Eventually, I began hanging out at the vet office, not to participate in bringing about death, but to give shots (lift the scruff and make a little tent, push in the needle quickly, no hesitation, and then it’s over, vaccinations given, illness averted). I helped at surgeries, held equipment, caressed the foreheads of deeply sleeping dogs as they lay with tongues out on the stainless steel table. I wasn’t afraid of blood. When my friend’s horse needed twice-daily penicillin shots, I rode my bike to her house and jabbed. You rub the area with rubbing alcohol, thump three times hard with your fist, then drive in the needle. Pull back to make sure you haven’t hit a vein. If there’s no blood, you push it in slowly and steadily. It’s thick stuff, a big needle. Horses are usually pretty good if you don’t hesitate, if you are matter-of-fact about it, and you talk to them. You change sides, places, every time, and after a while you don’t think about it. You just do it.

So the vet asked if I wanted to be a vet, and I said yes, and then I told my mother. She said, “You can’t be a vet. You’re no good at maths and Latin.”

That was it. Dream over. I guess it was just a little, hard idea in my brain, something self-contained, a cancer that hadn’t gone invasive. It wasn’t spread through the fibres of my being, hadn’t metasticized till excizing it would mean killing me. She cut my dream out neatly with her words, left nothing behind, barely a scar. I just gave up.

Loren suggested I change my dream after I wrote about my visit to my dad. It’s something I’ve been mulling over, something that has haunted me for years. In a sense, every day, every moment, is an attempt to change the dream. Most of the time I succeed….

To be continued…


I’ve been dreaming a lot lately. I’ve only ever dreamt when I’ve slept enough, which doesn’t happen often. I take that back. I suppose I dream, but just don’t remember the details. When Sadie was in the hospital, I hardly ever slept. Nothing like anxiety to get you into skinny jeans: the not-eating, the restlessness. Since she’s been home, clearly recuperating, I’ve been going to bed as early as I can, and sleeping hours. And the last three nights I’ve remembered my dreams.

Dream one:

Esperanza’s in danger. I’m the only one who can save her. I remember only bits and pieces. Shadowed halls, imminent menace, my heart pounding as I splash through acidic water in search of her. Huge lamps snap on in far recesses, spilling a harsh but unrevealing light. Her face is turned to me; she leans towards me; something snatches her away. Her father can’t save her. It makes no sense.

Dream two:

I am published. Someone else tells me. I am published in a nationally known literary journal. “Look,” someone tells me, pointing to my name. My name is everywhere: In the introduction, where the editor waxes rhapsodic over my talent; in the center of the book, which falls open to one of my older stories, one that has gathered dust for a couple of decades; in gold on the cover, the featured writer. It feels all wrong. I wake up and feel a surprising relief. Still, that evening, my friend tells me that I have to apply to Yado, where she spent five weeks this summer. “You’ve got to, TK. It opens doors. I’ll write you a letter of recommendation.” I am so sure, now that I’m not a writer any more, that she is joking, making fun of me, that I want to walk away from her. “It’s all well and good for YOU to say that…”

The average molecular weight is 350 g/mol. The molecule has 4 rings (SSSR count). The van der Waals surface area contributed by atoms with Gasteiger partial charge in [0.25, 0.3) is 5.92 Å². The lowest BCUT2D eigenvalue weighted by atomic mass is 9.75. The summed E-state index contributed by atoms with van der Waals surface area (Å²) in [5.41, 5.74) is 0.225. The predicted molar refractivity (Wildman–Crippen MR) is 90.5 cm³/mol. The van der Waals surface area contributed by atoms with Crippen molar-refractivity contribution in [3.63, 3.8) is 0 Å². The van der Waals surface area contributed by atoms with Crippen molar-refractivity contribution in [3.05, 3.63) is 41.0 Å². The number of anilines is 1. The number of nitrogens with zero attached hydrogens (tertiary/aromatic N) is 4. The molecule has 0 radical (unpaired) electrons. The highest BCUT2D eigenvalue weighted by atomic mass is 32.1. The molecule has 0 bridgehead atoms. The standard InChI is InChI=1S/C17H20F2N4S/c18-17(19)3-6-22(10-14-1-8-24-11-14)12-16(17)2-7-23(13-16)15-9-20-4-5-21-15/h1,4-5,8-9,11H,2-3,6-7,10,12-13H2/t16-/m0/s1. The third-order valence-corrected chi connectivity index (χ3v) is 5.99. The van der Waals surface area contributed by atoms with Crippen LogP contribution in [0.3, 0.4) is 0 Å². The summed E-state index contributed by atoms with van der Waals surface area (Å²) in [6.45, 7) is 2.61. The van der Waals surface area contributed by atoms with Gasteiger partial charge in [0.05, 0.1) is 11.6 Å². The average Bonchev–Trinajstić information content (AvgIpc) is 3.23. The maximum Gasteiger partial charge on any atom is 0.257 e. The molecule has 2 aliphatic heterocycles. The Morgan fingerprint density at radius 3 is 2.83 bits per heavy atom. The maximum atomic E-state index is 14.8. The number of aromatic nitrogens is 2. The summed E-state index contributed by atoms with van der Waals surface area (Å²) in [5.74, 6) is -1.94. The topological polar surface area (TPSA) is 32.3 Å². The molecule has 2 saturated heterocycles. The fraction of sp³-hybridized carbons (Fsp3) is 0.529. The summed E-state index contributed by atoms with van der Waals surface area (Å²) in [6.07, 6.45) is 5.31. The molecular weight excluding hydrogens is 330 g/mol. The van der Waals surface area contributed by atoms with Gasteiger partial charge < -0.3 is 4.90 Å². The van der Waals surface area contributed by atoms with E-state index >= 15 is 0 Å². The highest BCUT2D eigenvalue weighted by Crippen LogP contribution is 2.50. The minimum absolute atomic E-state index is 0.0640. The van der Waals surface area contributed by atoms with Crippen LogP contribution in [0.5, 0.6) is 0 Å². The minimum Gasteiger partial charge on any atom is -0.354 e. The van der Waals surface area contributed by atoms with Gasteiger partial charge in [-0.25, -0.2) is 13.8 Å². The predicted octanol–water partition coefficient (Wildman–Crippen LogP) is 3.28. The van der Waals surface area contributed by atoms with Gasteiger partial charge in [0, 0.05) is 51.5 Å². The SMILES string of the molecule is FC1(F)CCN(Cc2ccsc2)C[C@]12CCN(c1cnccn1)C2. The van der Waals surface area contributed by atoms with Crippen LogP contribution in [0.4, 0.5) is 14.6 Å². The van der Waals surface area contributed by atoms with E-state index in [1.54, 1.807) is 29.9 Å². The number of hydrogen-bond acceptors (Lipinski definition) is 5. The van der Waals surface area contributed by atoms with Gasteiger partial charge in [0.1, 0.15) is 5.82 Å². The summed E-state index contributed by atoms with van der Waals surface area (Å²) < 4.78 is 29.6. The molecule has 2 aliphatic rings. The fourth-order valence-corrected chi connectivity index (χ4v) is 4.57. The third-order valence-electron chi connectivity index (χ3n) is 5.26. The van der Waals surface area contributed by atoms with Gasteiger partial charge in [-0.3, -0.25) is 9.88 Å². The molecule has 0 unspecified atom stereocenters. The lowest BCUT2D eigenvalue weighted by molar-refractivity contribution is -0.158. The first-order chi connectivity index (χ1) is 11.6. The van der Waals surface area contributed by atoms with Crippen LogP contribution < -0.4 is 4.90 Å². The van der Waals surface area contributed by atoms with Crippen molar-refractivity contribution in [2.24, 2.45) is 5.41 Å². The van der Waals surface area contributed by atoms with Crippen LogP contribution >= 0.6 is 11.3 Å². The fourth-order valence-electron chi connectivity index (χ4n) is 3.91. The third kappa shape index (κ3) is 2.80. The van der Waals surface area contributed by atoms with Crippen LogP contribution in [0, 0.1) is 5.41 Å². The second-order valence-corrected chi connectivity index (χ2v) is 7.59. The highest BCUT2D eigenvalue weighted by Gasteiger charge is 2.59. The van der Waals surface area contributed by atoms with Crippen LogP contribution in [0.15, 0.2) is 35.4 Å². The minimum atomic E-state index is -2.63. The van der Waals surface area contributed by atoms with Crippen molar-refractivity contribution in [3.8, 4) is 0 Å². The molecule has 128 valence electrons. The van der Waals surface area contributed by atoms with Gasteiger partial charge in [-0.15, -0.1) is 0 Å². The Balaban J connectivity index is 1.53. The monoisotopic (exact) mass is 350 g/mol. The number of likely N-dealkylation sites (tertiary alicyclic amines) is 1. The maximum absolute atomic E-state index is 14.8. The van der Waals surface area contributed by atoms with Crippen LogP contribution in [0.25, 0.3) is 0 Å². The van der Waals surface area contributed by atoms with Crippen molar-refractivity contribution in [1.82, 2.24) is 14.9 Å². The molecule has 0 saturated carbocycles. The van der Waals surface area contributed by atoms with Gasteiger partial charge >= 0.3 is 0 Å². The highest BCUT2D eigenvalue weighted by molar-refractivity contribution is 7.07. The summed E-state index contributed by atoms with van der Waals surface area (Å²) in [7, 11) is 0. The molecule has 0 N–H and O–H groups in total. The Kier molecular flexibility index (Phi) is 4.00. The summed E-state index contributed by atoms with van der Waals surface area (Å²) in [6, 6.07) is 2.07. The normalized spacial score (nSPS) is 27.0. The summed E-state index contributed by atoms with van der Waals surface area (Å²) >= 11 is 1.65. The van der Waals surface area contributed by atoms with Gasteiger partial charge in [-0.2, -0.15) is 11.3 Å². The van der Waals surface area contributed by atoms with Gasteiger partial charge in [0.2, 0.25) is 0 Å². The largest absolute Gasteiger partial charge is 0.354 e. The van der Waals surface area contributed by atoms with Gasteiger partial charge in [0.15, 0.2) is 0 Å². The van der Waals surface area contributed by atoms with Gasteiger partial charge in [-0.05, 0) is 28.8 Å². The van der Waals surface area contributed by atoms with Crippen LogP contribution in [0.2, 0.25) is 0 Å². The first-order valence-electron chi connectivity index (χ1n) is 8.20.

“You went to Hedgebrook,” she says. “A bunch of the others talked about Hedgebrook. ‘Are you going?’ ‘I just got back; it was beautiful.’ See. You should go to Yado.” I think of my mother’s ashes buried under the red maple at Hedgebrook, wonder how big it’s gotten in the ensuing years. We were going to put up a plaque, but the retreat went under new directorship, and I imagine the tree is bare. Only those who know will know that my mother’s spirit lingers in the air there.

Dream three:

I’m trying to teach in a state-of-the-art classroom. The teacher station is way fancier than even the ones in the new building at work. I break everything. The screens that drop down from the ceiling keep coming until they’ve unspooled themselves onto the ground. Then another one drops, and unspools. And another. And another. The classroom is filled with unspooled screens with their clean white centers and their black borders. They line up, reminiscent of zebra flesh, on the floor.  I try to write on the whiteboard, and it breaks too, cracking out from the center, a crazy frieze. People give me glasses of water, and I drop them, and drop them. Everywhere is the sound of breaking glass. Blood drips from my fingers, spatters across the downed screens. I walk out of the room holding broken glass and postcards from the Azores. Waking up is a relief, to the stillness of my room, and Sadie sleeping by me.